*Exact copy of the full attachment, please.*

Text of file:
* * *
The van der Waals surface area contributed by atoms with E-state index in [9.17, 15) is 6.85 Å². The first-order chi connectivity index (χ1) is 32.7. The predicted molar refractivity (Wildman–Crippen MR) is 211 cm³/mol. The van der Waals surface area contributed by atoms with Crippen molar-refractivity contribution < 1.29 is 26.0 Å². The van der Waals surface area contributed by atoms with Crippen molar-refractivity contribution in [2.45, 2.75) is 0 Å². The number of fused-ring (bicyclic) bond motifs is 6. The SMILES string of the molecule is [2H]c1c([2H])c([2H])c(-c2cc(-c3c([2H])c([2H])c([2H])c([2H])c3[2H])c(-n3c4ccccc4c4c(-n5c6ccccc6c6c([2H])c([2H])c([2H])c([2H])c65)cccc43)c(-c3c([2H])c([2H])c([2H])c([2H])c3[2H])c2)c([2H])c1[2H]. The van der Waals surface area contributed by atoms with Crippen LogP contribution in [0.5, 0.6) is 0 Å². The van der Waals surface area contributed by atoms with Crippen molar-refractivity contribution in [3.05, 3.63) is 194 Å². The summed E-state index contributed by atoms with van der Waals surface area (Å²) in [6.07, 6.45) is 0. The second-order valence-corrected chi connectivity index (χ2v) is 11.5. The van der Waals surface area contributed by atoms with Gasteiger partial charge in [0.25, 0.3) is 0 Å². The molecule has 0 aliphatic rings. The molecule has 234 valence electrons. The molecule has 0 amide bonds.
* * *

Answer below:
The van der Waals surface area contributed by atoms with E-state index in [9.17, 15) is 6.85 Å². The first-order chi connectivity index (χ1) is 32.7. The predicted molar refractivity (Wildman–Crippen MR) is 211 cm³/mol. The van der Waals surface area contributed by atoms with Crippen molar-refractivity contribution < 1.29 is 26.0 Å². The van der Waals surface area contributed by atoms with Crippen molar-refractivity contribution in [2.45, 2.75) is 0 Å². The number of fused-ring (bicyclic) bond motifs is 6. The SMILES string of the molecule is [2H]c1c([2H])c([2H])c(-c2cc(-c3c([2H])c([2H])c([2H])c([2H])c3[2H])c(-n3c4ccccc4c4c(-n5c6ccccc6c6c([2H])c([2H])c([2H])c([2H])c65)cccc43)c(-c3c([2H])c([2H])c([2H])c([2H])c3[2H])c2)c([2H])c1[2H]. The van der Waals surface area contributed by atoms with Crippen LogP contribution in [0.5, 0.6) is 0 Å². The van der Waals surface area contributed by atoms with Crippen molar-refractivity contribution in [3.05, 3.63) is 194 Å². The summed E-state index contributed by atoms with van der Waals surface area (Å²) in [6.07, 6.45) is 0. The second-order valence-corrected chi connectivity index (χ2v) is 11.5. The van der Waals surface area contributed by atoms with Gasteiger partial charge in [0.25, 0.3) is 0 Å². The molecule has 0 aliphatic rings. The molecule has 234 valence electrons. The molecule has 0 amide bonds.